In the current context, in the public sector, change management is particularly important as it affects not only the staff and stakeholders of the organisation but also the citizens who rely on its services. However, although the change management process is logical, its implementation in the public sector can be a daunting task for the authorities.

Political mandate

On the other hand, efforts to change systems in the public sector may be influenced or held back by the extent of the political mandate, which may be weak or short-term depending on the frequency of elections. Also, the relatively short tenures of senior-level public sector appointees compared to their counterparts in the private sector can be another considerable challenge.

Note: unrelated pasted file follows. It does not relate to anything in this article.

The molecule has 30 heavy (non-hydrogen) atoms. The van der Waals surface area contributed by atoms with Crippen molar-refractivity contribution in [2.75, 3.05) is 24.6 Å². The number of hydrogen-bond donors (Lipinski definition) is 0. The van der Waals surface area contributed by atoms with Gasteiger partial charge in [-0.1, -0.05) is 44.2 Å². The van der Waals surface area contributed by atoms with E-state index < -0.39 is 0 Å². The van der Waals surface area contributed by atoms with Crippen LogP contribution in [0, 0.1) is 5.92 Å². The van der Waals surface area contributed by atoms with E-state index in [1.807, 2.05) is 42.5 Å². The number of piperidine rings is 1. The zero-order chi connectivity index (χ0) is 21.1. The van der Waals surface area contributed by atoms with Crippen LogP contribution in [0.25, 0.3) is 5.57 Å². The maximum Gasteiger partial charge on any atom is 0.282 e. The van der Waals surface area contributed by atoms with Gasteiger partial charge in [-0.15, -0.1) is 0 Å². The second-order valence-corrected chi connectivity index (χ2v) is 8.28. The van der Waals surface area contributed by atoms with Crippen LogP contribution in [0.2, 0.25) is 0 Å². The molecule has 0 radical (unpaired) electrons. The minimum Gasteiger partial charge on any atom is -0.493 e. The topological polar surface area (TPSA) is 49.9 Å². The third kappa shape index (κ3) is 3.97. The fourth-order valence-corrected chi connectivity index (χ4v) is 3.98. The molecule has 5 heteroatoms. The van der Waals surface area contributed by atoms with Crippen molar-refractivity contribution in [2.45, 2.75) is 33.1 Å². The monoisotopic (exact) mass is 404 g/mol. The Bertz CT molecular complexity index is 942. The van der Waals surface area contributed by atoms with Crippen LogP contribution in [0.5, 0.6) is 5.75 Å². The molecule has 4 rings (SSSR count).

Moreover, bringing about major changes in the complex State mechanism is not an easy task by any means. Unlike in the private sector, where employees are compelled to follow organisational policies in changing, public sector employees have multiple avenues to justify resistance, including trade union actions, through various rules and regulations.

Resistance to change will be the first obstacle the Government faces in attempting to make a change in systems. The public servants who make a huge hue and cry about the prevailing obsolete and corrupt systems through endless protests will be most likely to oppose and reject any such move. Even if they understand the reasons or justifications behind change, they will not be prepared to come out of the comfort zone they are in currently.


For many decades, existing bureaucratic barriers have been another setback in the public sector. Regrettably, despite many attempts, the red tape remains as it is creating undue challenges for public life. Bureaucracy in Sri Lanka is repeatedly apparent with issues of corruption, nepotism, inefficiency, lack of accountability, transparency and so on. Bureaucracy is clearly identified as an unfavourable rather than a progressive facilitator of the country’s development and progress.